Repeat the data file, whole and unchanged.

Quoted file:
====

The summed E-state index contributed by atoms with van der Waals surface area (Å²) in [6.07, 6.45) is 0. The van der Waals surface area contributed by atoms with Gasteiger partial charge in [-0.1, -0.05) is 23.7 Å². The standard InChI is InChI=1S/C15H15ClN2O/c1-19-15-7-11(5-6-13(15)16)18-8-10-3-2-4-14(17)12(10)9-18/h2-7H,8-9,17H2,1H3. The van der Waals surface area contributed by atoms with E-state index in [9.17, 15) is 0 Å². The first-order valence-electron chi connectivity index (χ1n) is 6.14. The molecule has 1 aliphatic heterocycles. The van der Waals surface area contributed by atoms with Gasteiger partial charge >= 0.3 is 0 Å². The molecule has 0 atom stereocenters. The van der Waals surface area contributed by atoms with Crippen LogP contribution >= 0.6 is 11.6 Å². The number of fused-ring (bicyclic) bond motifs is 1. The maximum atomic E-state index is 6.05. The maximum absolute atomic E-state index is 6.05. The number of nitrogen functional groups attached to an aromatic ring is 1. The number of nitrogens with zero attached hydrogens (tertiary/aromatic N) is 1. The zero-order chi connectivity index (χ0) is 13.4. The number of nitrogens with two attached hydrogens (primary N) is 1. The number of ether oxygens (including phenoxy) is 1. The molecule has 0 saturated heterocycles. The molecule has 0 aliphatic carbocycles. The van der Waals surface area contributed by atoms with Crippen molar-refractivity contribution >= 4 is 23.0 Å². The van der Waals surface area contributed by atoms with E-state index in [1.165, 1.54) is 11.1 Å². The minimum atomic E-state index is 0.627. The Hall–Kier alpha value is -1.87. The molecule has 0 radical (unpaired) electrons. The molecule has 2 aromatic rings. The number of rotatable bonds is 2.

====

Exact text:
The summed E-state index contributed by atoms with van der Waals surface area (Å²) in [6.07, 6.45) is 0. The van der Waals surface area contributed by atoms with Gasteiger partial charge in [-0.1, -0.05) is 23.7 Å². The standard InChI is InChI=1S/C15H15ClN2O/c1-19-15-7-11(5-6-13(15)16)18-8-10-3-2-4-14(17)12(10)9-18/h2-7H,8-9,17H2,1H3. The van der Waals surface area contributed by atoms with E-state index in [9.17, 15) is 0 Å². The first-order valence-electron chi connectivity index (χ1n) is 6.14. The molecule has 1 aliphatic heterocycles. The van der Waals surface area contributed by atoms with Gasteiger partial charge >= 0.3 is 0 Å². The molecule has 0 atom stereocenters. The van der Waals surface area contributed by atoms with Crippen LogP contribution >= 0.6 is 11.6 Å². The number of fused-ring (bicyclic) bond motifs is 1. The maximum atomic E-state index is 6.05. The maximum absolute atomic E-state index is 6.05. The number of nitrogen functional groups attached to an aromatic ring is 1. The number of nitrogens with zero attached hydrogens (tertiary/aromatic N) is 1. The zero-order chi connectivity index (χ0) is 13.4. The number of nitrogens with two attached hydrogens (primary N) is 1. The number of ether oxygens (including phenoxy) is 1. The molecule has 0 saturated heterocycles. The molecule has 0 aliphatic carbocycles. The van der Waals surface area contributed by atoms with Crippen molar-refractivity contribution >= 4 is 23.0 Å². The van der Waals surface area contributed by atoms with E-state index in [1.165, 1.54) is 11.1 Å². The minimum atomic E-state index is 0.627. The Hall–Kier alpha value is -1.87. The molecule has 0 radical (unpaired) electrons. The molecule has 2 aromatic rings. The number of rotatable bonds is 2.